Astronomists have just released the first image ever of an “unseeable” blackhole

Credit: Daily Mail

Astronomists have just released the first image ever of an “unseeable” blackhole

Some crazy s**t happened in the science world yesterday ay! Black holes have always been an ominous mystery of space, supposedly invisible and vacuuming up everything that passes by it, sucked into its murky depths never to be seen again. Black holes have been immortalised as silent and invisible pits of hell in outer space by sci-fi flicks, and they have always been shrouded in mystery for the science community. 

But some super smart science blokes and blokettes have made a good start at finding out the secrets of the illusive black hole and debunking the myth that black holes are entirely invisible. With the use of eight telescopes, scientists have been able to record the very first images the Event Horizon and share them with the world.

The Event Horizon is basically the edge or the boundary around the opening of the black hole, where light or any radiation can’t escape. It’s the super hot material you see in the images. Any stuff that get’s too close to the Event Horizon, it’s Destination F**ked, all the atoms are shredded and ripped a part and sucked into the black hole.

Credit: @ehtelescope via Twitter

Avery Broderick, Associate Professor in the Department of Physics & Astronomy at the University of Waterloo said:

“We’ve seen the unseeable”

Sheperd Doeleman who is the EHT Director said:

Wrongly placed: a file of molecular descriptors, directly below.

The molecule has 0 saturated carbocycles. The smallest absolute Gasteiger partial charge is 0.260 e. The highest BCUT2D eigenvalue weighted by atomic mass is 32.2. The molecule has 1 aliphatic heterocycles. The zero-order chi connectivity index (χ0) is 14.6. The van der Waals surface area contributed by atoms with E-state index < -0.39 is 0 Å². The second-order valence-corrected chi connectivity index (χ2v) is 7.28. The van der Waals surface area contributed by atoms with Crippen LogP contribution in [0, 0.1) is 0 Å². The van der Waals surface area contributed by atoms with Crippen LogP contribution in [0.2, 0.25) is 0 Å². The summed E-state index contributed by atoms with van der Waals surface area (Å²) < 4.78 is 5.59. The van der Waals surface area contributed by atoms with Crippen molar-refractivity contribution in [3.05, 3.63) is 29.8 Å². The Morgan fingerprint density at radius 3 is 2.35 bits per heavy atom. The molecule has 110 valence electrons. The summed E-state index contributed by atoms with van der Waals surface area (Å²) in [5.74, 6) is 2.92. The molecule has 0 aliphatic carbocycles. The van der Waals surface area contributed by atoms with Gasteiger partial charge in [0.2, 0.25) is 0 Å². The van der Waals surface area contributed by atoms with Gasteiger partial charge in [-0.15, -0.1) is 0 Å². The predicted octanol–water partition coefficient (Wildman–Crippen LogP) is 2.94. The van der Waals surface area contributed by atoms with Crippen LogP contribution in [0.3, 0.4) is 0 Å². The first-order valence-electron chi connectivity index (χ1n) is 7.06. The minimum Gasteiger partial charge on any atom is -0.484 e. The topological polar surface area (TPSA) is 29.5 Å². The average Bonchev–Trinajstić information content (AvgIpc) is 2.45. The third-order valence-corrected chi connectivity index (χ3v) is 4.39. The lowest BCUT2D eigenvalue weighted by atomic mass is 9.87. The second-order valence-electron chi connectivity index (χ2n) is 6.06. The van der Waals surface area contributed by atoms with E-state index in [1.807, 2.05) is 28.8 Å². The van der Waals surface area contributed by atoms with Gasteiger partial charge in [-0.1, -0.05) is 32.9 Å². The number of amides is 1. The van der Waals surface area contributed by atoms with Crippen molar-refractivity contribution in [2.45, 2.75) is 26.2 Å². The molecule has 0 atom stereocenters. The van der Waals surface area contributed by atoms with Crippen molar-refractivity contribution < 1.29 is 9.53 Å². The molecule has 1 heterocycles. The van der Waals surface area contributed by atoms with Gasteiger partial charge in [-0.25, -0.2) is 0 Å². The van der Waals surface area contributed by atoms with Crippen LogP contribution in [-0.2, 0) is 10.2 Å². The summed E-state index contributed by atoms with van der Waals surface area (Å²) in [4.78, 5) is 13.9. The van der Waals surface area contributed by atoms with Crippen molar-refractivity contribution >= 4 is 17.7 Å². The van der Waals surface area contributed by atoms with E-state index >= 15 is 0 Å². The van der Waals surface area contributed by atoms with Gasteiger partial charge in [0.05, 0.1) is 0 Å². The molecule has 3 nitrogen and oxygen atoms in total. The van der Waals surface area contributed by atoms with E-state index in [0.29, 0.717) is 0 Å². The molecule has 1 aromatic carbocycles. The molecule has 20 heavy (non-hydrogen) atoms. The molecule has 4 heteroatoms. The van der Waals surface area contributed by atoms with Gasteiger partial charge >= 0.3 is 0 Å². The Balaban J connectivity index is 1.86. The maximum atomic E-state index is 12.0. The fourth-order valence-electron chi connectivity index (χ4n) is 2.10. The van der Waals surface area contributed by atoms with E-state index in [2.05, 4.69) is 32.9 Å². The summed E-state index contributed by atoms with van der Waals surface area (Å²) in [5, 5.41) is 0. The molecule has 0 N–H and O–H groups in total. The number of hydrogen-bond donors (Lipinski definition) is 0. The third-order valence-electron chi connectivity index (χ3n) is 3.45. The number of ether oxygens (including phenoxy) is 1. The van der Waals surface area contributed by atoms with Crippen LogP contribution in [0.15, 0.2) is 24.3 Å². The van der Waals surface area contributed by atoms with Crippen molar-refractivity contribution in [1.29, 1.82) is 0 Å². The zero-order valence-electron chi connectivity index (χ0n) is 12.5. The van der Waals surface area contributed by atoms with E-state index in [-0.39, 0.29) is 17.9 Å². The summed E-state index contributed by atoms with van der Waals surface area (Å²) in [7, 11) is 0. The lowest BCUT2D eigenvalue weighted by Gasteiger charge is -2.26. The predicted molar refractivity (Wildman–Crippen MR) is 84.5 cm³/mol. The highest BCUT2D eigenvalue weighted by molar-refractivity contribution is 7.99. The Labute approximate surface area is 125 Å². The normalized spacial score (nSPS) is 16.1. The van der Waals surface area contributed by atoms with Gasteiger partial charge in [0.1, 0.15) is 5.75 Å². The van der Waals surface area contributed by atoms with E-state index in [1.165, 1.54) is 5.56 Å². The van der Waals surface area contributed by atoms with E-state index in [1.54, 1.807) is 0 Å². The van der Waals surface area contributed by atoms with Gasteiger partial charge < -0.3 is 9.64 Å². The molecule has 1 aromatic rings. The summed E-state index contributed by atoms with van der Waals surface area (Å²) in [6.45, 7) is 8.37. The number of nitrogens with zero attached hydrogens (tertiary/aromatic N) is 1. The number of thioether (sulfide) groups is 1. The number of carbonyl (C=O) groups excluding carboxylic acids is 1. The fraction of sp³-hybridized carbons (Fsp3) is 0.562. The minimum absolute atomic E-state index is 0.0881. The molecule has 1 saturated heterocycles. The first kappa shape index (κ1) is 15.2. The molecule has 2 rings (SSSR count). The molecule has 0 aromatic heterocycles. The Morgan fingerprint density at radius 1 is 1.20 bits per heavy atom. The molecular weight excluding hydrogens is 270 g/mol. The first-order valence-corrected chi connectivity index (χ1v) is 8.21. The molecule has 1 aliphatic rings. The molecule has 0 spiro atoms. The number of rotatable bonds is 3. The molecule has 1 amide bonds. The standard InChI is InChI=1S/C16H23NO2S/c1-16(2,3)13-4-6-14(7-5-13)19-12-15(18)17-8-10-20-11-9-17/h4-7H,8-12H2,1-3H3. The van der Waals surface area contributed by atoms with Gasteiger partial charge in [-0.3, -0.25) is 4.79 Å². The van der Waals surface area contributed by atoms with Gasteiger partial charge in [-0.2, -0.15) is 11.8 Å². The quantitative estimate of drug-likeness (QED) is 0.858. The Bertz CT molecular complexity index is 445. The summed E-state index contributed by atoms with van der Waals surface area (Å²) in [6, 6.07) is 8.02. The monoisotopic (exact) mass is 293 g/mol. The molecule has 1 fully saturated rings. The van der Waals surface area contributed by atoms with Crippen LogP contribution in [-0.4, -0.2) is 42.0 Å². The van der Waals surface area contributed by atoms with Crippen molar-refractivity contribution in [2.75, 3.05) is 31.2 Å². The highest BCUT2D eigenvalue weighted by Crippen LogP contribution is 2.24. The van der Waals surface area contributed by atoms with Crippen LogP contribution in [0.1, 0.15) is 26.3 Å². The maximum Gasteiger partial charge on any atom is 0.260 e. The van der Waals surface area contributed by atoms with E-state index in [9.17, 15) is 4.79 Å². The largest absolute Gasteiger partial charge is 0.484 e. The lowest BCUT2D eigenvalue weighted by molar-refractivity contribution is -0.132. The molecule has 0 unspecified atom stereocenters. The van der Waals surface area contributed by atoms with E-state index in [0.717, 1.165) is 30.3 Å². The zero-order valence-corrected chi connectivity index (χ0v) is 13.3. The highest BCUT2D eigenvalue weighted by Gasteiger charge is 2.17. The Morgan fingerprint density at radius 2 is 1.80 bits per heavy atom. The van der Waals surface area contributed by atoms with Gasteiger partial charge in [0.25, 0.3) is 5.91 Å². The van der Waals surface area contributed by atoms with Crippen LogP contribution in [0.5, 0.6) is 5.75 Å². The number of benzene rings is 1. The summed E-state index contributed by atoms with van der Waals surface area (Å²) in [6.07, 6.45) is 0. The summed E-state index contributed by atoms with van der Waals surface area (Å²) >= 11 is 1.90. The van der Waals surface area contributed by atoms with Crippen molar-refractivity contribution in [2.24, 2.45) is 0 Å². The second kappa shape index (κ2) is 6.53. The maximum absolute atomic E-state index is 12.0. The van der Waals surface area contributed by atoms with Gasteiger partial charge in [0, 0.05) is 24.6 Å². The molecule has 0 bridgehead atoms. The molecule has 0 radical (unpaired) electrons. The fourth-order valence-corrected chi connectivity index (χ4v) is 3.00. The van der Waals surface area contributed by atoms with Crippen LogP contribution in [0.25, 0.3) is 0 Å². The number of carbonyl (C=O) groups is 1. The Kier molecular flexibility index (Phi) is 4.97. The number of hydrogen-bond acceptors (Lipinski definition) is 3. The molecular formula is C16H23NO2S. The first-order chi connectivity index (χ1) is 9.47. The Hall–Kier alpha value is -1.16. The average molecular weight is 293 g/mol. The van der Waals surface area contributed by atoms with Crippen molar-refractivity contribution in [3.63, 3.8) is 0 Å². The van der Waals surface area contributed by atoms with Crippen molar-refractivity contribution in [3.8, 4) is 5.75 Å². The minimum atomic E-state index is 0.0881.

‘Nature has conspired to let us see something that we thought was invisible… This is a long sought goal for us, and we hope that you’ll be inspired by it too.’

This is one massive task and a bloody huge achievement. Put it this way, the technology to “see” the Event Horizon didn’t exist. Scientist essentially had to create the tech to be able to record the images you see here cause no telescope is powerful enough, or sophisticated enough to record the images. The Event Horizon Telescope (EHT) comprises of eight radio observatories located in the South Pole, Europe, South America, Africa, North America, and Australia. It’s required years of work behind the scenes and the co-operation of scientists all over the globe.

This enormous black hole they recorded is located at the heart of the Milky Way known as Sagittarius A, as well as another target area they refer to as M87.

To give you an idea of just how mental this all is, the eight telescopes recorded 5 petabytes of data…. That’s half a ton of bloody hard drives! It’s the equivalent of 5000 years worth of mp3 files, or 40,000 people takin’ a lifetime of selfies. F**k, don’t think Telstra has a plan to cover that amount of data! It’s pretty hard to get ya noggin’ around just how big this bloody thing is, this simple graphic helps a bit for us non-science-y people.

Sheperd Doeleman explained:

“We now have visual evidence for a black hole, we now know that a black hole exists at the center of M87. Material moving around the black hole is moving at light speeds.

We now have an entirely new way of discovering black holes that we’ve never had before, and like all new discoveries this is just the beginning”

This is obviously global news and even Google is celebrating with an EHT doodle:

Final thought:  A lot of this science stuff goes over my head that’s for sure, but blind Freddie can see this is probably one of the coolest scientific breakthroughs of the century. Its also a good reminder of the stuff that can be achieved when people from all of the world work together for a common goal.

If you wanna read more details about this ground breaking discovery, check out the official website of the Event Horizon Telescope.

Check out the video below:

H/T: Daily Mail & Event Horizon Telescope